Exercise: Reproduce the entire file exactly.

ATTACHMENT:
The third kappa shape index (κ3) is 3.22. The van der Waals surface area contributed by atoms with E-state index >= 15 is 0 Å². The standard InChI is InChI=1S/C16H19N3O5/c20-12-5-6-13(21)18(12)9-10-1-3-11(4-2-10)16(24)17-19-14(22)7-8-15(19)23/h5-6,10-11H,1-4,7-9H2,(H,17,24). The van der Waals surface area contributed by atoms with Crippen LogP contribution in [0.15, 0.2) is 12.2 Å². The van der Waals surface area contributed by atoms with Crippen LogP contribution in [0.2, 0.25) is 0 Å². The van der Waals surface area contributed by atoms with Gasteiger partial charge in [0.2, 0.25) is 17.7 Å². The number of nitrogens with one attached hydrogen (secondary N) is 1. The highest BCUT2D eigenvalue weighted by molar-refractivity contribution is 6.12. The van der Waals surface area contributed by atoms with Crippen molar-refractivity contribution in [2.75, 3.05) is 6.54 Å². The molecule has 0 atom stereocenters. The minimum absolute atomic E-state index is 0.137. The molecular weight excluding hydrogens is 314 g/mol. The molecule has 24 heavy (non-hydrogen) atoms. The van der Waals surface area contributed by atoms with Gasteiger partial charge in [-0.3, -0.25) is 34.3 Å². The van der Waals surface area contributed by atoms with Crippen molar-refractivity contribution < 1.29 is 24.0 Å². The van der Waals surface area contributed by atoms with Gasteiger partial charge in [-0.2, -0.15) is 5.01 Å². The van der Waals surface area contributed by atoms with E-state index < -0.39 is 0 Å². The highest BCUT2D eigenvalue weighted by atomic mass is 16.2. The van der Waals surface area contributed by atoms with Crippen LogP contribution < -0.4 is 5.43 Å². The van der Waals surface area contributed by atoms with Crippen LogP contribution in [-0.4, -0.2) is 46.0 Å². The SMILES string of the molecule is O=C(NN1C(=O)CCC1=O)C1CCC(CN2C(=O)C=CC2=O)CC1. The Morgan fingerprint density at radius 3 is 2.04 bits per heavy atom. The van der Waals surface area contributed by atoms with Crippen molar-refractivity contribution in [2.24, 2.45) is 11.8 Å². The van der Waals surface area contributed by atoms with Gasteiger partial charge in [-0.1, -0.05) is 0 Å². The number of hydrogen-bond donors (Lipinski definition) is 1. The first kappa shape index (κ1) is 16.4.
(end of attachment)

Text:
The third kappa shape index (κ3) is 3.22. The van der Waals surface area contributed by atoms with E-state index >= 15 is 0 Å². The standard InChI is InChI=1S/C16H19N3O5/c20-12-5-6-13(21)18(12)9-10-1-3-11(4-2-10)16(24)17-19-14(22)7-8-15(19)23/h5-6,10-11H,1-4,7-9H2,(H,17,24). The van der Waals surface area contributed by atoms with Crippen LogP contribution in [0.15, 0.2) is 12.2 Å². The van der Waals surface area contributed by atoms with Crippen LogP contribution in [0.2, 0.25) is 0 Å². The van der Waals surface area contributed by atoms with Gasteiger partial charge in [0.2, 0.25) is 17.7 Å². The number of nitrogens with one attached hydrogen (secondary N) is 1. The highest BCUT2D eigenvalue weighted by molar-refractivity contribution is 6.12. The van der Waals surface area contributed by atoms with Crippen molar-refractivity contribution in [2.75, 3.05) is 6.54 Å². The molecule has 0 atom stereocenters. The minimum absolute atomic E-state index is 0.137. The molecular weight excluding hydrogens is 314 g/mol. The molecule has 24 heavy (non-hydrogen) atoms. The van der Waals surface area contributed by atoms with Gasteiger partial charge in [-0.3, -0.25) is 34.3 Å². The van der Waals surface area contributed by atoms with Crippen molar-refractivity contribution < 1.29 is 24.0 Å². The van der Waals surface area contributed by atoms with Gasteiger partial charge in [-0.2, -0.15) is 5.01 Å². The van der Waals surface area contributed by atoms with E-state index < -0.39 is 0 Å². The highest BCUT2D eigenvalue weighted by atomic mass is 16.2. The van der Waals surface area contributed by atoms with Crippen LogP contribution < -0.4 is 5.43 Å². The van der Waals surface area contributed by atoms with Crippen LogP contribution in [-0.4, -0.2) is 46.0 Å². The SMILES string of the molecule is O=C(NN1C(=O)CCC1=O)C1CCC(CN2C(=O)C=CC2=O)CC1. The Morgan fingerprint density at radius 3 is 2.04 bits per heavy atom. The van der Waals surface area contributed by atoms with Crippen molar-refractivity contribution in [2.24, 2.45) is 11.8 Å². The van der Waals surface area contributed by atoms with Gasteiger partial charge in [-0.1, -0.05) is 0 Å². The number of hydrogen-bond donors (Lipinski definition) is 1. The first kappa shape index (κ1) is 16.4.